# Gravitational Potential

1. Jan 8, 2009

### nokia8650

I know that V= - GM/r , and that allows me to sketh the answer for figure 1. Why, however, is it a constant gradient for figure 2?

Thanks

2. Jan 8, 2009

### turin

This is your problem. While, strictly speaking, this is true outside of a perfect spherical mass distribution, like a planet, the problem is basically telling you not to use this for Figure 2. Do you know how to get the potential from the field strength?

If you zoom into the curve for Figure 1 so that the percent different between r_min and r_max as very small, what does that part of the curve look like?

3. Jan 8, 2009

### nokia8650

Ah right, so figure two is esentially the case over a small distance. Is this due to the equation "E=-dv/dr"? Why is this not the case for figure one then, for the larger distance?

Thanks alot!

4. Jan 8, 2009

### turin

Yes.
No.

It IS the case for both figures. It is just that, in Figure 1, r is interpretted as a radial distance, whereas in Figure 2, r is interpretted as a height. You can obtain V from this equation by integration. BTW, I'm assuming that you realize that this is not an electrostatics problem, but that the similarities are such that you can use the same mathematical construction. So, in your notation, E is the force per test mass, and V is the energy per test mass.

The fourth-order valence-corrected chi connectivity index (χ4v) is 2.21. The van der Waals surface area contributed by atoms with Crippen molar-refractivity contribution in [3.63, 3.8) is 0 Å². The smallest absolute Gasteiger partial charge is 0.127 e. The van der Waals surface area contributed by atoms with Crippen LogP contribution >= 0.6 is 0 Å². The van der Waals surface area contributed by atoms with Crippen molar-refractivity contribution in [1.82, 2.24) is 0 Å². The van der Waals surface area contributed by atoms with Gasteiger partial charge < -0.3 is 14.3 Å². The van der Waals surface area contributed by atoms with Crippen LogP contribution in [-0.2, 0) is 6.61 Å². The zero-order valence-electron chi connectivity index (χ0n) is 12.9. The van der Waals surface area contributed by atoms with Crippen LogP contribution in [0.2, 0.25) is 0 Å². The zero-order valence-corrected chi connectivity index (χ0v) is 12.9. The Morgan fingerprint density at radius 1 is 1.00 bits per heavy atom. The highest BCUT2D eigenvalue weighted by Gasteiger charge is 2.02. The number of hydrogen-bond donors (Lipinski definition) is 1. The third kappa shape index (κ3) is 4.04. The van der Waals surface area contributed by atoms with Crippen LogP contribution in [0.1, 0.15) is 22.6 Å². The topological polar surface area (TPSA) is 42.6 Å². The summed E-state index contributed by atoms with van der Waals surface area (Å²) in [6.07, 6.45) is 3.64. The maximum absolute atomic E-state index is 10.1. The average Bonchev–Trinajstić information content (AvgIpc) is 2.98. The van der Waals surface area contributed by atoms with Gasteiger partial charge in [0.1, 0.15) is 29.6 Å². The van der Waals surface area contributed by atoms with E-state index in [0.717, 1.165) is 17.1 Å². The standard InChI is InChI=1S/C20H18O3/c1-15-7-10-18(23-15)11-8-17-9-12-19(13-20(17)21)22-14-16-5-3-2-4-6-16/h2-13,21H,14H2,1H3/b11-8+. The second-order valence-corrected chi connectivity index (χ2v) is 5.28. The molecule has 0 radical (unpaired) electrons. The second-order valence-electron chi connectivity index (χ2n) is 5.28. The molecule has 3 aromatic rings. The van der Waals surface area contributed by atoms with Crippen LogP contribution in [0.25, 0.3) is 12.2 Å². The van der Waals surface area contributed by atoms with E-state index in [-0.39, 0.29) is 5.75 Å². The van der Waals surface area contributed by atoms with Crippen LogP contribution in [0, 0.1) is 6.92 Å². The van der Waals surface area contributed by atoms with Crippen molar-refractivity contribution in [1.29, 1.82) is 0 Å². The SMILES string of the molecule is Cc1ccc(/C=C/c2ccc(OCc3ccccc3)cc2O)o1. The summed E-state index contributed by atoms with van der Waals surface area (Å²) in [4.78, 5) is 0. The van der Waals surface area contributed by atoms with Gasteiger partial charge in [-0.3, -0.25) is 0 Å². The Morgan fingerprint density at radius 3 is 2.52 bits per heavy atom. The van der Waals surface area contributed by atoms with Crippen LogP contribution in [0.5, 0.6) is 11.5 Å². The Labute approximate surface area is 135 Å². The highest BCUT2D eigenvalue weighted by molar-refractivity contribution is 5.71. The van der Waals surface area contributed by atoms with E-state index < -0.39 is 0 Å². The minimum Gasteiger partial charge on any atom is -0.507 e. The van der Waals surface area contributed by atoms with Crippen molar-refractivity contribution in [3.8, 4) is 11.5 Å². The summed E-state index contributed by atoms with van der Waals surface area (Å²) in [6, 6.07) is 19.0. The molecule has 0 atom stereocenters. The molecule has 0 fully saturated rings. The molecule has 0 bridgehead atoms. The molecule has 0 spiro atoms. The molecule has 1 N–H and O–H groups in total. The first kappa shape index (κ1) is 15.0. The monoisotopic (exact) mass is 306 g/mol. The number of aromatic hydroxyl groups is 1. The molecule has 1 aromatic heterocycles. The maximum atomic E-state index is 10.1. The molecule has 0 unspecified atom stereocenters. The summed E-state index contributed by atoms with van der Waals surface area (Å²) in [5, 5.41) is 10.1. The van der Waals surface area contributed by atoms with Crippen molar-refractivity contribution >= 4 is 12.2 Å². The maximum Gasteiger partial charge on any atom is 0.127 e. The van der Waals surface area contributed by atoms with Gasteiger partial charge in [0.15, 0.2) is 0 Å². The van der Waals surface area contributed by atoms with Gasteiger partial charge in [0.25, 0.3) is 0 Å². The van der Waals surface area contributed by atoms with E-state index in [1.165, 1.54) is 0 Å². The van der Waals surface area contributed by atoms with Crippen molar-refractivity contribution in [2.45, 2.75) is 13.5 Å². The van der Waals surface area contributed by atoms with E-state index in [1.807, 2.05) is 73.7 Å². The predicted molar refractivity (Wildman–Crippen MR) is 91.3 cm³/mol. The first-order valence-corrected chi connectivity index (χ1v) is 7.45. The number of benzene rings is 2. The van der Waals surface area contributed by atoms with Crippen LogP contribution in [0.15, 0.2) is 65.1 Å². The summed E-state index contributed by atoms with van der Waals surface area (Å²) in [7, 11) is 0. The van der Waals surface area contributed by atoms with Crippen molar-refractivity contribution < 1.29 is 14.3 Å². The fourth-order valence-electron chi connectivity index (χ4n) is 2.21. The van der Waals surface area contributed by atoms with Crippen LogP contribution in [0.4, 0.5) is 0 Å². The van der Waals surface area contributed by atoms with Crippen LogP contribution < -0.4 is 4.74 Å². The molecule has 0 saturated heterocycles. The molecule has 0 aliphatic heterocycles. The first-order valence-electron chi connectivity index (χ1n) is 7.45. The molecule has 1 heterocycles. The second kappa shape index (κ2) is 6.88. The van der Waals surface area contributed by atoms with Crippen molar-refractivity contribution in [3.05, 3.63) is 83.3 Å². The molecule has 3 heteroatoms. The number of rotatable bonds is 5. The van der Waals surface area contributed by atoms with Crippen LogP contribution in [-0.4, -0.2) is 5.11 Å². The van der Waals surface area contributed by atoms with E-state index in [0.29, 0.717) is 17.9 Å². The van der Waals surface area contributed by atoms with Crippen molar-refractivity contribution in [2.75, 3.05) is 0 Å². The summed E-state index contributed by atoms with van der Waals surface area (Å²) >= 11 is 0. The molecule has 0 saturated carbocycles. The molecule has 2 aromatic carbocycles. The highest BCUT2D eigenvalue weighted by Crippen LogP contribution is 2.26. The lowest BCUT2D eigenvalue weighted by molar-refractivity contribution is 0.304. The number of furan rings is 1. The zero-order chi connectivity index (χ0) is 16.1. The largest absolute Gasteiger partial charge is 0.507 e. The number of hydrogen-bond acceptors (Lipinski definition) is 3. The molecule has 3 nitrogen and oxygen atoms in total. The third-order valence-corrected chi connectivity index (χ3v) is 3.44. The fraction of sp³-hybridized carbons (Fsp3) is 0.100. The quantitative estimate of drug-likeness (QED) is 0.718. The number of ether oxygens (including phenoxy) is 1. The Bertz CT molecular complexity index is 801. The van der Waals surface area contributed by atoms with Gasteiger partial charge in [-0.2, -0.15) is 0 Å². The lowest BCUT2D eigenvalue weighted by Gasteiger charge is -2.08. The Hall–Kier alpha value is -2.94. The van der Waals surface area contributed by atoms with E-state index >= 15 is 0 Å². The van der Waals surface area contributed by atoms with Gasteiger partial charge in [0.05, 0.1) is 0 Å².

5. Jan 8, 2009

### nokia8650

Thank you very much, yes, sorry, I meant "g" not "E". I am struggling to understand what the difference between radial distance and height, is it just that height is over a very small distance?

Thanks

6. Jan 8, 2009

### turin

It is just an (largely irrelevant) interpretation. It is more phenomenological than physical. For example, if you climb to the next floor of a building, do you imagine that your radial distance from the center of the Earth has increased by 4 meters or that your height above the surface of the Earth has increased by 4 meters. These two interpretations are equivalent; however, the height interpretation is usually more convenient when you are talking about such situations. Conversely, it sounds kind of silly (to me) to say that Mars is 200 million km high today. Typically, we speak of radial distance when the change in distance is on the order of, or larger than, the size of the gravitational bodies, and we speak of height when the change in distance is much smaller than the size of the large gravitational body.

7. Jan 8, 2009

### nokia8650

That makes sense, thank you ever so much, I really appreciate your help!